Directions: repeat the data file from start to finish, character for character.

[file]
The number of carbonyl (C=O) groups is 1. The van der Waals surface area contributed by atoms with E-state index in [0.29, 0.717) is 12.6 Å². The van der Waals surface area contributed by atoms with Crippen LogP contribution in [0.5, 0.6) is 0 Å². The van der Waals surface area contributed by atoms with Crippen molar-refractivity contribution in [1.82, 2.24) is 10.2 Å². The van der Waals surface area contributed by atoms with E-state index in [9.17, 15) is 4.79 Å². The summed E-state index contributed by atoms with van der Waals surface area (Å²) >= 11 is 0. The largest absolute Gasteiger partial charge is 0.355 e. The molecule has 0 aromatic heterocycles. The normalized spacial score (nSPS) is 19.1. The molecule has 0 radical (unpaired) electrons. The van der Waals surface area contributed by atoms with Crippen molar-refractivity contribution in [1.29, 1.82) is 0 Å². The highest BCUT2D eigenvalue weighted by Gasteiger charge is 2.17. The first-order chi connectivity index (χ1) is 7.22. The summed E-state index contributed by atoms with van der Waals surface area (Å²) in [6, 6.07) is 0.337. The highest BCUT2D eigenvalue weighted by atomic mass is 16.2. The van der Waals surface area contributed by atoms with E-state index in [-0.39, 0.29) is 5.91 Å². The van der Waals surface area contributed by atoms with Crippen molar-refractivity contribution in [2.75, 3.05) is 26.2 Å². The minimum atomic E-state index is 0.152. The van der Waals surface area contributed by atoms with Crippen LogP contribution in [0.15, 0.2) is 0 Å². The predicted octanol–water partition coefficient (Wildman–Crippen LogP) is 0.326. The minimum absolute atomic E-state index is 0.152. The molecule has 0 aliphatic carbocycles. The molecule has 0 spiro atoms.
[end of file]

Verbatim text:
The number of carbonyl (C=O) groups is 1. The van der Waals surface area contributed by atoms with E-state index in [0.29, 0.717) is 12.6 Å². The van der Waals surface area contributed by atoms with Crippen LogP contribution in [0.5, 0.6) is 0 Å². The van der Waals surface area contributed by atoms with Crippen molar-refractivity contribution in [1.82, 2.24) is 10.2 Å². The van der Waals surface area contributed by atoms with E-state index in [9.17, 15) is 4.79 Å². The summed E-state index contributed by atoms with van der Waals surface area (Å²) >= 11 is 0. The largest absolute Gasteiger partial charge is 0.355 e. The molecule has 0 aromatic heterocycles. The normalized spacial score (nSPS) is 19.1. The molecule has 0 radical (unpaired) electrons. The van der Waals surface area contributed by atoms with Crippen molar-refractivity contribution in [1.29, 1.82) is 0 Å². The highest BCUT2D eigenvalue weighted by Gasteiger charge is 2.17. The first-order chi connectivity index (χ1) is 7.22. The summed E-state index contributed by atoms with van der Waals surface area (Å²) in [6, 6.07) is 0.337. The highest BCUT2D eigenvalue weighted by atomic mass is 16.2. The van der Waals surface area contributed by atoms with E-state index in [-0.39, 0.29) is 5.91 Å². The van der Waals surface area contributed by atoms with Crippen molar-refractivity contribution in [2.75, 3.05) is 26.2 Å². The minimum atomic E-state index is 0.152. The van der Waals surface area contributed by atoms with Crippen LogP contribution in [0.15, 0.2) is 0 Å². The predicted octanol–water partition coefficient (Wildman–Crippen LogP) is 0.326. The minimum absolute atomic E-state index is 0.152. The molecule has 0 aliphatic carbocycles. The molecule has 0 spiro atoms.